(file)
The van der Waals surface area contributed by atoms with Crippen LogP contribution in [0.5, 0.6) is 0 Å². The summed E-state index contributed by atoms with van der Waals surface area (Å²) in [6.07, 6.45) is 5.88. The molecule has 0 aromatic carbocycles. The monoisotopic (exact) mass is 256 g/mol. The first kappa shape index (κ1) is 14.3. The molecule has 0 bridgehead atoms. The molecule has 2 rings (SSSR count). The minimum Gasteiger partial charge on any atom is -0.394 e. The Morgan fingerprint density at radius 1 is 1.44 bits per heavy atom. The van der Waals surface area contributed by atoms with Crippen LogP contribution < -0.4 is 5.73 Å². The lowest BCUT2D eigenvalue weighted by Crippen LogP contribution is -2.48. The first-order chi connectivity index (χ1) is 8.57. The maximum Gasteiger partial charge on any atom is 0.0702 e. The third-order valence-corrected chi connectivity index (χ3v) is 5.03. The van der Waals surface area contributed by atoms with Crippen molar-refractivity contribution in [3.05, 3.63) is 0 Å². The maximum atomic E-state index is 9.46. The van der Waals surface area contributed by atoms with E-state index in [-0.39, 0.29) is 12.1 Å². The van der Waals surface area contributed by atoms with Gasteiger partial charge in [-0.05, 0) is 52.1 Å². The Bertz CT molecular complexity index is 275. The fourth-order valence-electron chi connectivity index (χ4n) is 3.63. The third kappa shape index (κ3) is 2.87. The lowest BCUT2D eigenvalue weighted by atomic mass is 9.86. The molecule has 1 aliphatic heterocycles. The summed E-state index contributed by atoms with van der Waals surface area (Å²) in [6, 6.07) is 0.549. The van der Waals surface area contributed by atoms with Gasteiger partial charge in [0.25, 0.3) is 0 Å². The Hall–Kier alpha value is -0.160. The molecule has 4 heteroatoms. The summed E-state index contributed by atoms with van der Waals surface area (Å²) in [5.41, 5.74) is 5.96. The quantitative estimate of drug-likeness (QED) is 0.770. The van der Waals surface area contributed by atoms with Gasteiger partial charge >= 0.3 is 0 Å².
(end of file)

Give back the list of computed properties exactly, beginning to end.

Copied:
The van der Waals surface area contributed by atoms with Crippen LogP contribution in [0.5, 0.6) is 0 Å². The summed E-state index contributed by atoms with van der Waals surface area (Å²) in [6.07, 6.45) is 5.88. The molecule has 0 aromatic carbocycles. The monoisotopic (exact) mass is 256 g/mol. The first kappa shape index (κ1) is 14.3. The molecule has 0 bridgehead atoms. The molecule has 2 rings (SSSR count). The minimum Gasteiger partial charge on any atom is -0.394 e. The Morgan fingerprint density at radius 1 is 1.44 bits per heavy atom. The van der Waals surface area contributed by atoms with Crippen LogP contribution < -0.4 is 5.73 Å². The lowest BCUT2D eigenvalue weighted by Crippen LogP contribution is -2.48. The first-order chi connectivity index (χ1) is 8.57. The maximum Gasteiger partial charge on any atom is 0.0702 e. The third-order valence-corrected chi connectivity index (χ3v) is 5.03. The van der Waals surface area contributed by atoms with Crippen molar-refractivity contribution in [3.05, 3.63) is 0 Å². The maximum atomic E-state index is 9.46. The van der Waals surface area contributed by atoms with E-state index in [-0.39, 0.29) is 12.1 Å². The van der Waals surface area contributed by atoms with Gasteiger partial charge in [-0.05, 0) is 52.1 Å². The Bertz CT molecular complexity index is 275. The fourth-order valence-electron chi connectivity index (χ4n) is 3.63. The third kappa shape index (κ3) is 2.87. The lowest BCUT2D eigenvalue weighted by atomic mass is 9.86. The molecule has 1 aliphatic heterocycles. The summed E-state index contributed by atoms with van der Waals surface area (Å²) in [6, 6.07) is 0.549. The van der Waals surface area contributed by atoms with Gasteiger partial charge in [0.25, 0.3) is 0 Å². The Hall–Kier alpha value is -0.160. The molecule has 4 heteroatoms. The summed E-state index contributed by atoms with van der Waals surface area (Å²) in [5.41, 5.74) is 5.96. The quantitative estimate of drug-likeness (QED) is 0.770. The van der Waals surface area contributed by atoms with Gasteiger partial charge >= 0.3 is 0 Å².